I practically don’t need him. And that’s a bad thing for me to say, I know. I know. Judge me, I’m okay with that. Most likely, when he dies, I’ll regret it all; my attitude, my uncaring disposition, the brush offs. But in this moment, in the now, I am over it. I don’t really need him and he missed that point when I did need him.
Perspective: my father was always too busy saving everyone else, so he never had time for me. Save the souls of sinners, ignore your family, and say you’re doing the right thing.
My father, was a minister. A minister, rejoicing in persecution and the acknowledgement of salvation. One who would ignore my need for a father figure at the time of my life when he necessary. My memories of my father are of him walking out the door again and again.
Yes, I know, at least I had one, right? What is she bitching about? She had a dad in her life, of course she’d bitch about that.
I have no words and no justification. So you win, little critical voice in my head, you win.
As I get older, it’s like these little things in the past are resurrected with significance and impact to me now. Like the emotions I smothered are expanding and exploding with vehemence and violence like purging a time capsule.
It is. It just is.
I don’t need my father right now, and now he has the time for me. Wants to interrupt my life and pretend the years haven’t gone by. But it’s just too late.
The worst is remembering pour love out into what I thought was a basin but turned out to be a sieve. Pointless.
DAY 15: Apples fall from Trees
I called my father. Not on purpose, but he picked up the phone, We proceeded to have an actual conversation for the first time in a while.
We talked about cars. His project focused on rebuilding a car with a bad motor, he’d swapped in 2 but each seemed to have the same problem. I asked questions about the inner makings of the car and how it runs, where the engine comes in, what everything does. I shared my dream of buying a car in pieces and putting it together myself, impractical I know, but still a way for me to understand everything inside and not just enjoy driving the outside.
And for a moment I was 8 years old again, crouching beneath the belly of the family car, handing my father wrenches and tools and holding the light just so… I remember crouching there in the cool of the early morning, wearing a lumberjack yellow plaid shirt made of soft fleece, with a neon green hat on my head and sniffling nose, holding the lantern with chilled fingers. Asking a thousand questions about how cars work, and what the engine sound meant, and why loud mufflers was a bad thing.
I miss those days. Dad was home more, or maybe it’s my selective memory of the past. I remember thinking that I liked Dad more than Mom, and that I wanted to do everything he did. I wanted to learn how to wire electricity, how to ticker with electric currents and connect solar panels to batteries to run outlets in the house. I wanted to learn how to fix a roof, and change a tire, and tune up cars. I wanted to drive fast down the highway too.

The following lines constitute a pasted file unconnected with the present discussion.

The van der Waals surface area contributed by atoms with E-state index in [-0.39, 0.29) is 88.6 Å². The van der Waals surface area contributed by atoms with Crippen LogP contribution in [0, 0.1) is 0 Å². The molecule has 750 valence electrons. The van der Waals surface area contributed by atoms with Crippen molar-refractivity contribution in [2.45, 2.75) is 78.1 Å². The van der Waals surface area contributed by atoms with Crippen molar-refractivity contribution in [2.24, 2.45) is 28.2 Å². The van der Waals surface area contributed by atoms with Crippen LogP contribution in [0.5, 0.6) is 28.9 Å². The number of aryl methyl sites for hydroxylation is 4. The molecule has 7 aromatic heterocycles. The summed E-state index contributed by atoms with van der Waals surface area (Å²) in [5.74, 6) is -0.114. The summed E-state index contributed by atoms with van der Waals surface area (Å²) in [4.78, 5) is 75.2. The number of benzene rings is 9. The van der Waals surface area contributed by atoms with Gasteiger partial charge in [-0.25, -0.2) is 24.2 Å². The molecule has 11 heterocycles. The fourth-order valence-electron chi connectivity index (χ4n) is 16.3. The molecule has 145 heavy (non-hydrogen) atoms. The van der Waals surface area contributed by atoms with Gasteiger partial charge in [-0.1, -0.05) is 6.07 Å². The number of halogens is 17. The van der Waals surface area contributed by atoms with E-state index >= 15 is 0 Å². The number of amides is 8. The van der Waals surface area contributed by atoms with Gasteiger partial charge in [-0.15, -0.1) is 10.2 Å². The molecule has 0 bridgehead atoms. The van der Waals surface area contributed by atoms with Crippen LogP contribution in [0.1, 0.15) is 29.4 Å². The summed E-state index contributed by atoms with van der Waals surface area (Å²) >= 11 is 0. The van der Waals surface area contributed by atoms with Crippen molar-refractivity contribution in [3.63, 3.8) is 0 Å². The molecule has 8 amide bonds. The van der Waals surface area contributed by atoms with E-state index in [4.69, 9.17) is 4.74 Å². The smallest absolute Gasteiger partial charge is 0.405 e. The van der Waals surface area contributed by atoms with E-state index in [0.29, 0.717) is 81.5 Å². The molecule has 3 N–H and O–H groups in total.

Maybe I also wanted to drive away from home for awhile and not come back for a month or two.
Maybe that’s why I keep trying to leave my family in the dust and get as far away as possible.
I am my father’s child.
DAY 17: Reality of the Moment
“I hate him, I hate Dad.”
“You don’t hate him, you both are exactly alike. You are just like him.”
“No! I’m NOTHING like him!!”
I remember arguing with mom in the kitchen 8 years ago. I was feral, angry, and had no explanation for any of my tempers. And nearly all of my rage was towards my father. Mom thought that we should kiss and make up, I wanted my first grudge to last much longer than that. I hadn’t spoken to him in 1 year, quite an achievement when I lived in the same house with him. Despite my mother’s proddings, threats, and tantrums, I hadn’t said one word to him.
It took years before I spoke to him again. Time and distance helped, I moved 6 hours away, I didn’t go back unless I wanted to- and that more for my sibling’s sake than for my parents. My sibling took over where I left off, replacing me as my father’s favorite child. They bonded, now that I was out of the way, and I found it inherently absurd that it bothered me. I wasn’t his child anymore, that’s what I wanted, wasn’t it?
Over time, I let the grudge go. After deep examination of my life, I decided that I didn’t want that negativity tainting my time and energy. So I cut it loose. Rage transitions into indifference.
Today, I don’t hate my father. The obligation is that I love him. But he’s just another person to me. Maybe we’ll reconnect and be friends again. I’m not holding my breath either way.
I don’t hate my father, but I practically don’t need him much, anymore.